Dear Parents as the School Year Starts

Parents, I feel you. We are under a lot of pressure right now, especially in making decisions about our kids’ return to school, in-person or virtual or something in between. Even if the decision itself was an easy one to make because of your family’s specific needs, many of us are struggling with guilt, overwhelm, and just continual coming-to-terms with the decisions we have needed to make. Each day we might be confronted with new judgments, new information, new risks – all of which make us second-guess and grapple with our decisions over and over again.

Monica Mo, PhD writes for that this is a special kind of pandemic exhaustion – “decision fatigue.” First, it is important to recognize that this is only one of so many new pressures we are feeling as parents during this fall – the majority of us are also coping with over-work as the lines between work and home blur, lack of space or transition time between our different roles, lack of social support and interaction, and compassion fatigue as we are constantly helping our families deal with the hard situations that we are in.

Second, this decision fatigue is a real thing! Our stress responses are on high alert much of the time right now, and every small decision feels heavy. (This is why you’re seeing so many parents posting that they CANNOT decide what is for dinner tonight. It’s the straw that is breaking many of our camels’ backs.) When every decision feels hard and weighty, and there are many of them each day, we exhaust our mental and physical resources faster. And, as may be the case with your back-to-school decision, constant self-doubt about the decisions you’ve made also depletes your emotional reserves.

Here are some ways to take care of your own mental health as the school year starts and we parents deal with decision fatigue:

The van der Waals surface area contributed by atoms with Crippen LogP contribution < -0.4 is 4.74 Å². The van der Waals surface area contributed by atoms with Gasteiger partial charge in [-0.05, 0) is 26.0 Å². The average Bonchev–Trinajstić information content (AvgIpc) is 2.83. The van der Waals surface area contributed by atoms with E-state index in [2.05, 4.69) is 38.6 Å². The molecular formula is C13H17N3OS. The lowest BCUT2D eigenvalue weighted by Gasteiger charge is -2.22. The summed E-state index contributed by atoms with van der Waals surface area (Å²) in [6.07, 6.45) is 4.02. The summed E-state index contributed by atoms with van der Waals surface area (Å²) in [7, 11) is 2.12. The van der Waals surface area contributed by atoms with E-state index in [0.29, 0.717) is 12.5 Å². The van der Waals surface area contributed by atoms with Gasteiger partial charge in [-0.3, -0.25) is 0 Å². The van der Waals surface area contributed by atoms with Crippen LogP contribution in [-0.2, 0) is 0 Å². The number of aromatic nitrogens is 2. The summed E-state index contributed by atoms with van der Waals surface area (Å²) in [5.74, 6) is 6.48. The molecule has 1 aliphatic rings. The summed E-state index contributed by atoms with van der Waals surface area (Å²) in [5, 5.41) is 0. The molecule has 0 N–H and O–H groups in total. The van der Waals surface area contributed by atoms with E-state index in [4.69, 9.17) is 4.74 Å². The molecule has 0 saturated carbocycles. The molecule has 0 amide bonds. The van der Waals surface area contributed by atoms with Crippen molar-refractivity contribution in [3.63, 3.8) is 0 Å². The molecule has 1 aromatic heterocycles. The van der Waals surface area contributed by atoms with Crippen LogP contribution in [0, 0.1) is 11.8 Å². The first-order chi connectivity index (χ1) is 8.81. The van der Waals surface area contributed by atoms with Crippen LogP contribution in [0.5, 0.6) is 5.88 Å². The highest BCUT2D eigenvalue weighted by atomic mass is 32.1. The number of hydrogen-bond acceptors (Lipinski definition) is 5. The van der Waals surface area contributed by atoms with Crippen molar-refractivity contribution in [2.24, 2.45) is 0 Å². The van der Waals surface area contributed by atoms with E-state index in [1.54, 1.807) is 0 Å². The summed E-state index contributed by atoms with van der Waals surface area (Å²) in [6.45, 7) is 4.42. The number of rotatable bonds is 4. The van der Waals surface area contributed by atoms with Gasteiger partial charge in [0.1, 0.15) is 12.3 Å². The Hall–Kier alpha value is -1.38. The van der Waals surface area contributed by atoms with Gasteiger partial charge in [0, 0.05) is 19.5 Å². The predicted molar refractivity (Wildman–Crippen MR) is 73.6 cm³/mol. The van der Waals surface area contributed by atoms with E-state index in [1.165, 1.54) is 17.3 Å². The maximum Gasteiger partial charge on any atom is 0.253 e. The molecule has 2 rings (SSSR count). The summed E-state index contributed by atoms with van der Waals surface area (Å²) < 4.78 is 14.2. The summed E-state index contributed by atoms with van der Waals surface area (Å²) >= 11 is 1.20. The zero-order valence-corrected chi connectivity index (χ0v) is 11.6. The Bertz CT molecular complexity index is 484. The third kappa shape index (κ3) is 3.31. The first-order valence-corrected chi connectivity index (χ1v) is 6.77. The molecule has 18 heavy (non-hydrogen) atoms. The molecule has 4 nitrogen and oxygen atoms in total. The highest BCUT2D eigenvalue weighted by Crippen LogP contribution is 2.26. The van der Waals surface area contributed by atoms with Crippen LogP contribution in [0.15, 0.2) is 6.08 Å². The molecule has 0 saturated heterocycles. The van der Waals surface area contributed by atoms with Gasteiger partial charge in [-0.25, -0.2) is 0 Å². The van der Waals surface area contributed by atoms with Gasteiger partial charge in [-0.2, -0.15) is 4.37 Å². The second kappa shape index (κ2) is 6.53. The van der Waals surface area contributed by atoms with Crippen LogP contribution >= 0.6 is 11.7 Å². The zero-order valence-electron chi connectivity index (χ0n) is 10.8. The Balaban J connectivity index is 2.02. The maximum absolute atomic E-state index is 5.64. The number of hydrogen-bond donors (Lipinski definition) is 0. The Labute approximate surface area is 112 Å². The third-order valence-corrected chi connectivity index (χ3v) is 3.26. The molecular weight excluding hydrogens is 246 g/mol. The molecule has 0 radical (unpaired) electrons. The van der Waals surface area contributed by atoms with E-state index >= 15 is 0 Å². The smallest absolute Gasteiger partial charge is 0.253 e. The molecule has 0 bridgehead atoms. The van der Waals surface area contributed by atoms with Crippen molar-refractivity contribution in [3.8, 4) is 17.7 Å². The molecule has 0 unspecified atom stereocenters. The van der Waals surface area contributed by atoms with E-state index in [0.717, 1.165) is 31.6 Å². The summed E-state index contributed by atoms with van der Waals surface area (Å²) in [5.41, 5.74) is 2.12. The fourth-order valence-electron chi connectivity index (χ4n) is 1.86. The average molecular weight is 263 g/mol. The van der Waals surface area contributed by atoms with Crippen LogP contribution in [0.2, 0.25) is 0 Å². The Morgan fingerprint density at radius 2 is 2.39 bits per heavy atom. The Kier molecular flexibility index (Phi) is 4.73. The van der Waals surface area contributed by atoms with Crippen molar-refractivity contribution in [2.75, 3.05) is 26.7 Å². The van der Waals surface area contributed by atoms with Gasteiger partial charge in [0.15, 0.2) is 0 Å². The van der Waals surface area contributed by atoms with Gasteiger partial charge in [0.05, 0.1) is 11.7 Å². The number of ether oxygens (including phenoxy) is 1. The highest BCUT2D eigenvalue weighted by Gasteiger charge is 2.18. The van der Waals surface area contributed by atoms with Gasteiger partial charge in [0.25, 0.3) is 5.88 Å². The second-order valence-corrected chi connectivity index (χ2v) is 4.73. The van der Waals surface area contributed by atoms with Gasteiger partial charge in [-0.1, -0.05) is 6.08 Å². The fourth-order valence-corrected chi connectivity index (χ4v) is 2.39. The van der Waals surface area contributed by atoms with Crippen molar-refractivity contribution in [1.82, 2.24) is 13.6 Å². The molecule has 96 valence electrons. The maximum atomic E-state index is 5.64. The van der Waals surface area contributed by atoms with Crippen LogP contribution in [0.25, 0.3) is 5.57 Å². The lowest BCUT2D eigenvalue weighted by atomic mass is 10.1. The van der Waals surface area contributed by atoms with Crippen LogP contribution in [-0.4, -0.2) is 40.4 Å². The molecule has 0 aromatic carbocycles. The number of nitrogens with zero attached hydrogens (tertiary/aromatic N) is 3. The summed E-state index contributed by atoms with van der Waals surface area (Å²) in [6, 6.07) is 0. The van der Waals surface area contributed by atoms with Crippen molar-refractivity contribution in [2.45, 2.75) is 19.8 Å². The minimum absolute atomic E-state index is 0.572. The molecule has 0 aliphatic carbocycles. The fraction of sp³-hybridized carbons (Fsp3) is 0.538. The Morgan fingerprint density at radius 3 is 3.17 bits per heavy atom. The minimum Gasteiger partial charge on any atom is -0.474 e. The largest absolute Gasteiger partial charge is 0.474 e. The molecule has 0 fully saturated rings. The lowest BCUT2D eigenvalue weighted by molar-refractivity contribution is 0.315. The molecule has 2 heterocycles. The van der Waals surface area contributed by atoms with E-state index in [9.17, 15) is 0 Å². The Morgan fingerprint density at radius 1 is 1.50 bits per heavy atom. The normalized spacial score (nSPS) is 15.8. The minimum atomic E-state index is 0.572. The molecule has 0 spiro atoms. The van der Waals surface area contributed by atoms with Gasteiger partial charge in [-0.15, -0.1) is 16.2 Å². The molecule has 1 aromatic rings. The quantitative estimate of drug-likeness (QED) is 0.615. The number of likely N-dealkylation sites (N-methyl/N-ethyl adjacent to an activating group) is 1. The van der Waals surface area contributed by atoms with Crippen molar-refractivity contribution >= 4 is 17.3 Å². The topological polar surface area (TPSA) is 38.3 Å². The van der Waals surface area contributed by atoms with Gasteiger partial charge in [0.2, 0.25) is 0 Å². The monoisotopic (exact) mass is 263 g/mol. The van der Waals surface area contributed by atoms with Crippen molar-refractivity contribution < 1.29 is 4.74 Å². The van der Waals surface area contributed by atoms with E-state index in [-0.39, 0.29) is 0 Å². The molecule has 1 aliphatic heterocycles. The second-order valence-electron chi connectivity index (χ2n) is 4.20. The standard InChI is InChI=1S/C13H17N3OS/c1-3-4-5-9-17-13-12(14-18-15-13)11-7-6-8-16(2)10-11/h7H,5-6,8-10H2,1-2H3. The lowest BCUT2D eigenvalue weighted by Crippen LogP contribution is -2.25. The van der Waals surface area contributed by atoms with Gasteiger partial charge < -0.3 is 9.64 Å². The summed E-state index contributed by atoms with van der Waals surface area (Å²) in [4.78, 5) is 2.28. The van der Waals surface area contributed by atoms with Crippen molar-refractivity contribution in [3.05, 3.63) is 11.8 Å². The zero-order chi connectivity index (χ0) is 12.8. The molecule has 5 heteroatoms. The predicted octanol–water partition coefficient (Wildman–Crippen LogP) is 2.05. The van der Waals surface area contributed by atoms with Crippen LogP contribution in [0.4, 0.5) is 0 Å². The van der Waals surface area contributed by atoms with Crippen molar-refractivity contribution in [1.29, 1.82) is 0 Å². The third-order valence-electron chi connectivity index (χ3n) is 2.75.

1. Connect with other parents in similar situations to yours. It’s okay if they made different decisions about back-to-school than you did. The important part is sharing about what feels hard about it and the multiple stressors that play into our family health and well-being right now. Knowing that other parents are feeling the pressure allows us to exhale a little and recognize that we are not in this alone.
  2. Practice self-compassion. When that voice of self-doubt is loud, quiet it with a short self-compassion exercise. Imagine that a close friend or loved one is saying the same things to you that you are saying to yourself – “It’s just too hard – there’s no right answer – I can’t handle all this pressure…” Think about your thoughts as words that a friend is sharing with you. Reflect on what you would tell your friend – how you would show them care and compassion. Write down what you would say, and read it back to yourself. Allow yourself to hear and take in the compassionate words that you would give to your friend. Keep this “good friend” message close and re-read it when you need to.
  3. Give yourself breaks – often. Recognizing that you’re fatigued by the pandemic and by all of the decisions that are weighing on you; treat yourself a little more delicately than you think you should. This means giving yourself regular breaks in between tasks, and when you are transitioning from work to parent to partner, etc. Take a few moments to breathe, stretch, rest your eyes – whatever feels good to you and allows you a moment of rest. This also means giving yourself a break from social media or news outlets that increase your feelings of anxiety or fatigue. And it also means giving yourself a break by relaxing your expectations about how well you should be handling everything. It’s a pandemic. No one prepared us for this. There are no “shoulds” right now. We’re doing great.
  4. Reach out for help. This is a great time to find a counselor/therapist or return to therapy if it’s been a while. Telehealth makes it easy to see a therapist right from home. Having someone to say your thoughts and worries out loud with eases the burden you’ve been trying to carry. The emotional weight of the decisions you’ve had to make is sometimes buried deep, and a therapist can help you find it, talk it through, and help you to see how awesome you are doing.

Parents, everything feels hard right now. You are tired because you are doing your best for your family. Give yourself the acknowledgement and the rest that you truly and desperately deserve.


Written by: Jessie Everts, PhD LMF

Photo by August de Richelieu from Pexels